United States Patent 3,253,988 ANTACID COMPOSITION AND METHOD OF USING SAME Morton W. Scott, Livingston, N .J., assignor of five percent to Robert I. Pearlman No Drawing. Filed Nov. 20, 1962, Ser. No. 239,078 8 Claims. (Cl. 167-55) The present invention is concerned with an improved, orally administered, prolonged action pharmaceutical preparation. More particularly, the invention is concerned with orally administrable antacid compositions having increased effectiveness due to prolonged gastric retention periods.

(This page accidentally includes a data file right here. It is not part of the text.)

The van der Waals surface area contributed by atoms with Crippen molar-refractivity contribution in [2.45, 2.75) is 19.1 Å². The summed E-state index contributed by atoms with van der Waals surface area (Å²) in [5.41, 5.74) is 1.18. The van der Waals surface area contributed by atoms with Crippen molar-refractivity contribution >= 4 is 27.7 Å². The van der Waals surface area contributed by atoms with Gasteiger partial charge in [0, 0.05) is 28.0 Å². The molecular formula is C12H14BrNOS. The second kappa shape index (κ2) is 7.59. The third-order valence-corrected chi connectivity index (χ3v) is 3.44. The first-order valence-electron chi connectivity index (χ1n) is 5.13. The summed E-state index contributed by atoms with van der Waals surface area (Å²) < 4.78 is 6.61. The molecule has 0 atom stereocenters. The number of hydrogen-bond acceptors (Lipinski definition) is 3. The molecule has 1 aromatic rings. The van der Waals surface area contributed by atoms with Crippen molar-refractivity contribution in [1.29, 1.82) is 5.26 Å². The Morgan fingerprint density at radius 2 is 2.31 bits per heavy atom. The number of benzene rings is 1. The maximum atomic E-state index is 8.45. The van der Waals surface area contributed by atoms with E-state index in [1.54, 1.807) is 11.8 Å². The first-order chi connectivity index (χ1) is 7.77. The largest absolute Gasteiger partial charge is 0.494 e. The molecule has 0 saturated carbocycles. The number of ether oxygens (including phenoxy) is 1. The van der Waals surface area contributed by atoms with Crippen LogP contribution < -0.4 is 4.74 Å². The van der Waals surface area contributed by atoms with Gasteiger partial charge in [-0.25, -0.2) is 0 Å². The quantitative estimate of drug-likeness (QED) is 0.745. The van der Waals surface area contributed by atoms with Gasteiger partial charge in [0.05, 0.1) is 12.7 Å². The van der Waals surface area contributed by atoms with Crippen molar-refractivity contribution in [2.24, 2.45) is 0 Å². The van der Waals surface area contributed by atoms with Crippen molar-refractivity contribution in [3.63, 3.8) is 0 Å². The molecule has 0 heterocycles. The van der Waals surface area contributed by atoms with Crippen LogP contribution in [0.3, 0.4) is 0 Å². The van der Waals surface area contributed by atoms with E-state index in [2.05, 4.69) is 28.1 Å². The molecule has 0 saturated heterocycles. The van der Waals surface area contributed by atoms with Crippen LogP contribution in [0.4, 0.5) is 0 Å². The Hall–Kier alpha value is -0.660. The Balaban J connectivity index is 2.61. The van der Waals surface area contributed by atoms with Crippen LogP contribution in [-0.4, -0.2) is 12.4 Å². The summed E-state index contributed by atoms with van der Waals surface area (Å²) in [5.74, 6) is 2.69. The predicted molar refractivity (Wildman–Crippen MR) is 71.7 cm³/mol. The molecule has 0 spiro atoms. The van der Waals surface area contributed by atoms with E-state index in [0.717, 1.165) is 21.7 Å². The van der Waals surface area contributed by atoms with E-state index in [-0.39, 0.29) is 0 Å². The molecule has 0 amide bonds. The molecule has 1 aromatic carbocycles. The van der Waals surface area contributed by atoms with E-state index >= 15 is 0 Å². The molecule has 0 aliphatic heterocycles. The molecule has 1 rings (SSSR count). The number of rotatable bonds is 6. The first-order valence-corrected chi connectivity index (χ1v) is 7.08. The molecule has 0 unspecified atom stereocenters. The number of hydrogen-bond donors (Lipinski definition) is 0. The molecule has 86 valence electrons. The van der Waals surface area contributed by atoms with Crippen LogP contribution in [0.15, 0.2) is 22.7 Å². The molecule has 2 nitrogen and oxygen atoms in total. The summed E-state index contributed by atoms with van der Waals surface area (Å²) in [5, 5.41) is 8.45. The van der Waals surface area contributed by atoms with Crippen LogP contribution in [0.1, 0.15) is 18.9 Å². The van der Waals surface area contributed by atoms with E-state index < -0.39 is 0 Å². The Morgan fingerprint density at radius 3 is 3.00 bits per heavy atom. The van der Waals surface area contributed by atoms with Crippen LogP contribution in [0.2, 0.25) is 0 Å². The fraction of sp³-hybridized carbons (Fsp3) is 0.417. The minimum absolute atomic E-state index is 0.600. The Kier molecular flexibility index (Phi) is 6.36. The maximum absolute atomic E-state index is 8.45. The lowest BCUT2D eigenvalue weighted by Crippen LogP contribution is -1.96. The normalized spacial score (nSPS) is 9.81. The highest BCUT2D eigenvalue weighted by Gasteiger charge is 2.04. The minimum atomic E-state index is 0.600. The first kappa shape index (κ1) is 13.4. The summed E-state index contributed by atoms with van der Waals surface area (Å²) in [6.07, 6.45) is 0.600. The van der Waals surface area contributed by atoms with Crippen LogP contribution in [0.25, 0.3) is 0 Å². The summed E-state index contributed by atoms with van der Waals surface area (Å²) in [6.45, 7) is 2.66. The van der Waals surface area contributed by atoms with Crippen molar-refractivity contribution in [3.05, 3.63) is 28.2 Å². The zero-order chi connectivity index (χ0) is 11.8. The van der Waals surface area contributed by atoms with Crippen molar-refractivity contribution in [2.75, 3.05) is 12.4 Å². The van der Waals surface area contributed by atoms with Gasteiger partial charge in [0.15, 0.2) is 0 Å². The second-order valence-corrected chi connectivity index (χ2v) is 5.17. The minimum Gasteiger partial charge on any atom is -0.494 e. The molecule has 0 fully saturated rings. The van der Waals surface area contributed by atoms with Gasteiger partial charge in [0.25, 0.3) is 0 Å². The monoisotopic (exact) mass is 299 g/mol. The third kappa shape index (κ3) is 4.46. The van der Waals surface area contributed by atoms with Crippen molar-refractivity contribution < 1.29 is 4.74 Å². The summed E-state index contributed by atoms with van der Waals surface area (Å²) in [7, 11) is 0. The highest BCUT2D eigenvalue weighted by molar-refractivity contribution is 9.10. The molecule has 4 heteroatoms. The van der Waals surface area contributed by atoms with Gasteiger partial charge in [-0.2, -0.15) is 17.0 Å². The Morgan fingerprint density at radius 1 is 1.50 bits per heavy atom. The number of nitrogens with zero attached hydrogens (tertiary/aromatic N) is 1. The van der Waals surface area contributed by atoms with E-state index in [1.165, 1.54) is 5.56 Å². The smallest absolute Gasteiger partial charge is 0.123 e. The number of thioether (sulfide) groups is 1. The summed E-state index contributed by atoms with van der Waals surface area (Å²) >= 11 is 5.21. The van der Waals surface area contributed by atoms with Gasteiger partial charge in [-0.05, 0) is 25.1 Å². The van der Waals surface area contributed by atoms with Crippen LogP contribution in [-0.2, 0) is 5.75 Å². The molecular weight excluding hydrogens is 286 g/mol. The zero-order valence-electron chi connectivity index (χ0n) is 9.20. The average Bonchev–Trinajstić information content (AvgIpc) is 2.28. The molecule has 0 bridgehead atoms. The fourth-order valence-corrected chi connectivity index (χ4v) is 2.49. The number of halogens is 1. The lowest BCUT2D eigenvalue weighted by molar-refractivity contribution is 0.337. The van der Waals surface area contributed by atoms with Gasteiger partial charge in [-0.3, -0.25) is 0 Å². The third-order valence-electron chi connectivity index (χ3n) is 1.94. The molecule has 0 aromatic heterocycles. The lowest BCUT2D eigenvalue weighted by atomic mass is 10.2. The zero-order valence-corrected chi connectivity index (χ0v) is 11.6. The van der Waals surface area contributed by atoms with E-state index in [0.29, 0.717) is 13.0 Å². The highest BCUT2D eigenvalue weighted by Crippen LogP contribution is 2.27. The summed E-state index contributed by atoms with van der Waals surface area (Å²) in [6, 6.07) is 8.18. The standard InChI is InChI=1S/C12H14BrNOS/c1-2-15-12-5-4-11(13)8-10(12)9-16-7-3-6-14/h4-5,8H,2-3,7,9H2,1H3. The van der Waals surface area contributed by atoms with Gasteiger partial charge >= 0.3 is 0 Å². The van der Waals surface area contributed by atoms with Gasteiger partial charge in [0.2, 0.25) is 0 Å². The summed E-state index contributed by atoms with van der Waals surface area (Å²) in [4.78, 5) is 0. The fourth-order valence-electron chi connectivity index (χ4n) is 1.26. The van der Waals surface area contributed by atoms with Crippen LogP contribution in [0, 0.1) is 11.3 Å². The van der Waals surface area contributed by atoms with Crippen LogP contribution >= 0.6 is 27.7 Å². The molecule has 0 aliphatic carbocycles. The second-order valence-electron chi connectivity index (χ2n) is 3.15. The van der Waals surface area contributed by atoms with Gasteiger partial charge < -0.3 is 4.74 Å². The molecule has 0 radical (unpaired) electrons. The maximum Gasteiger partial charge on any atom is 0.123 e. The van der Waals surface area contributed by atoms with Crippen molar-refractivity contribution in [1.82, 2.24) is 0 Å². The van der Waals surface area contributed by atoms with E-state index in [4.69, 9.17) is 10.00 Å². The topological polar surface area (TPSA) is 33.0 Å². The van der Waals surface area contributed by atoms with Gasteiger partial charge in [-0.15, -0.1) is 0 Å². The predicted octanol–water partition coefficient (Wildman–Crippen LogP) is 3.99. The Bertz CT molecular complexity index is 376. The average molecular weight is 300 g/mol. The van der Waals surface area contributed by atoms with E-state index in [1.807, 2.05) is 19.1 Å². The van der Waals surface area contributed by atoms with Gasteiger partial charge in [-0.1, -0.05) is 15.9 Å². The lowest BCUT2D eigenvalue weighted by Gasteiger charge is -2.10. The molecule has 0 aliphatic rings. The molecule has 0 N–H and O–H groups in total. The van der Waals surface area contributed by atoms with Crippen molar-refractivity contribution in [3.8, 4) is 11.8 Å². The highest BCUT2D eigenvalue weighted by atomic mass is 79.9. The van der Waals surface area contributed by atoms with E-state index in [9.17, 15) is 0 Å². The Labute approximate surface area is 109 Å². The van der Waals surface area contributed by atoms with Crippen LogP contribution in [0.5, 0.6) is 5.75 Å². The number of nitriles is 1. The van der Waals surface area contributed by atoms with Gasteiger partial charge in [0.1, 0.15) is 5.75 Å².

The problem of administering pharmaceuticals which have a sustained or long-acting action is well known in the art. While numerous methods are known for sustaining or prolonging the action of many drug substances, available techniques for providing long lasting effectiveness of antacids used in the treatment of gastric hypercidity and ulcers have not been successful. Gastric retention times of most substances are generally not more than 1 to 1% hours. In some instances, gastric retention times may be as low as 30 minutes. Thus, antacid compositions orally administered and passed to the stomach may reside in the stomach for very short periods of time. As a result, often the antacid agents do not have sufficient retention times in order to provide necessary beneficial effects. Further, much of the ingested dose of antacid may in'iti ect be wasted since it may not remain in the stomach loiagenough to exert its full acid neutralizing ability. ids a specific example, numerous antacid materials only temporarily act to neutralize the stomach acids since they are rapidly discharged from the stomach due to the gastric emptying cycle.